or if you want to make a comment, or receive new postings
      via email, then you'll have to join the list.

      To give an example of what kind of fare you'll find there,
      below is the latest story I posted. It's a satire about memoir
      writing, which got hughes laughs when I read it at a gathering
      of local writers.


      The Never Ending Memoirs.

        By Pete

      Old people as they get close to that opaque disquieting wall we call
      death, begin to look back to what they fancy were their lives. But I
      found little comfort in those jumbled, imprecise memories.They
      seemed to drift, and change like clouds, avoiding my grasp.

      So I decided to write my memoirs.

      My children wish I never did. I was hoping to bring order and
      substance to my past. What could be more solid than a book that
      you can take in your hands, and lay on your lap, and say: There--
      that's my life?

      It was a fool's errand, I begin to realize. Nothing, a stranger would
      find worth reading happened to me, and my writing style was sure
      to make my lackluster subsisting seem more dull. I was too fond
      of passive sentences, gerunds, dangling adverbial phrases, and
      the like. If something could be said with one word, I needed five.
      The odds were stacked against my memoir. The planets were in
      all the wrong houses from the start. But then, something
      miraculous happened. My book took over, and wrote itself.

      I was unable to write my life as I remembered it. Another life--
      one more fanciful, more poetic began to emerge from my pen,
      and superimpose itself on my prosaic existence.

      I found with dismay, I had no control over what I wrote.
      Someone else was writing my memoir. Words poured into my
      head, flowed from my hand, and I had no say on what was
      what. It didn't matter that my wife, as far as I know, had been
      faithful to the end.The story required a lover, and that was
      that. And the story, also, demanded a movie star to play that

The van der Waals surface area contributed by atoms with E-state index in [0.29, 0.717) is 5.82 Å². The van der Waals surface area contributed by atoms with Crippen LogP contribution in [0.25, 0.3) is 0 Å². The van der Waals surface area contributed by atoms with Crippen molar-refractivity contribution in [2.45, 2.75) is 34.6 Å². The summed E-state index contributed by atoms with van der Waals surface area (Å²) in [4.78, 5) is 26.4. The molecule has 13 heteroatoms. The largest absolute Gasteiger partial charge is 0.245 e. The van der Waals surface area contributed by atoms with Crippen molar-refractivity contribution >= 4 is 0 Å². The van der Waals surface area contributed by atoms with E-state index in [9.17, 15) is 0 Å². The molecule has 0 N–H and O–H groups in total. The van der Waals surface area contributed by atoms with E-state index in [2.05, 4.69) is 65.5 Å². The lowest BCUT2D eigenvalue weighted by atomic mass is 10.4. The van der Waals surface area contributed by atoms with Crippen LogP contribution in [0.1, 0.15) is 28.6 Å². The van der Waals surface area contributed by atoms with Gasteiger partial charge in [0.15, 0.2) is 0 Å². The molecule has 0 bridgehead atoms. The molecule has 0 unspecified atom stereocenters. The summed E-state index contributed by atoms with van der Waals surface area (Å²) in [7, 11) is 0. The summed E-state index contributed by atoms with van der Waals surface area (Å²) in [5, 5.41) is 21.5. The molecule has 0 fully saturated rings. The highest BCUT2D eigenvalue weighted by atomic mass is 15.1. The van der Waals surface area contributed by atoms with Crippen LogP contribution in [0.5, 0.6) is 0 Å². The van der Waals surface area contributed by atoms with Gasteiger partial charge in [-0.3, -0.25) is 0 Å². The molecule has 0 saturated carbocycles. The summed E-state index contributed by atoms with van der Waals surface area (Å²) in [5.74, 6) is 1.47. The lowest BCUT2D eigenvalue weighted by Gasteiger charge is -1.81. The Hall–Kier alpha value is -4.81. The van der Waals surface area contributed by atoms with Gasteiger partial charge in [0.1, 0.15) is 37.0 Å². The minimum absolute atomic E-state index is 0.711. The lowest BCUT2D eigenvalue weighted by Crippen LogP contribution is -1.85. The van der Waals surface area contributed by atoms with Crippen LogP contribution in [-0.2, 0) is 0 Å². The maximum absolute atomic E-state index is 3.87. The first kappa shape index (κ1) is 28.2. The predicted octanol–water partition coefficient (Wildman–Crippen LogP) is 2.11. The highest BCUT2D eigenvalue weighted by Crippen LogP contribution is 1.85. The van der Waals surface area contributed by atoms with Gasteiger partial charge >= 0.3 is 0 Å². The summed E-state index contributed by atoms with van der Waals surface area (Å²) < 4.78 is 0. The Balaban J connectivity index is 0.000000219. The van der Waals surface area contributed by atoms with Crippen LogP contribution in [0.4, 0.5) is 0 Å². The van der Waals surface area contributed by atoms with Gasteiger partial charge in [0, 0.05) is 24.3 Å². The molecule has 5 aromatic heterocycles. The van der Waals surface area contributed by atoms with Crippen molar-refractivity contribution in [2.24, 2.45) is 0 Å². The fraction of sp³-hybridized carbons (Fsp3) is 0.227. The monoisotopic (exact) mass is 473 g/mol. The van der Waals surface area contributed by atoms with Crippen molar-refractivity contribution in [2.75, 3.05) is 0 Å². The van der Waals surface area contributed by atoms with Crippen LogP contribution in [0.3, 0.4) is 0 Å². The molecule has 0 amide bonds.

role. And to my most fervent protest, it also demanded a
      manage a troi.

      Needless to say, my children on reading what I wrote were

      "Dad, Mother was never unfaithful, and she wasn't the most
      beautiful woman in the world, and she didn't have green eyes.
      Have you gone mad?"

      I didn't know what to say, except it was my life, and I could
        remember it in any way I wanted. I couldn't blame them from
      resenting the memoir. In my book, I have endowed them with
      new lives they never knew they had. My youngest, I wrote,
      fought in the Iraq war and had been killed while capturing
      Sadam. Although he was much alive, and a hairdresser in
      San Francisco living with a roommate named Carl.

      Had I been satisfied with one memoir, it'd have been all
      right. But I was infested with the memoir bug. I wrote
      memoir, after memoir, each one more bizarre than the
      previous one. And to my children's dismay, they all were
      best sellers. And now, their friends stared at them with
      knowing smiles.

      So, I can't really blame them for doing what they did.
      They found a judge to declare me mad. Now, in my cell,
      I'm deprived of paper, or laptop. But the memoir bug
      has not died. I'm thinking about writing a new memoir
      on these bare walls. One in which neither I, nor they
      were ever born.

      But I'm having a little trouble finding anything to write
      regarding such life.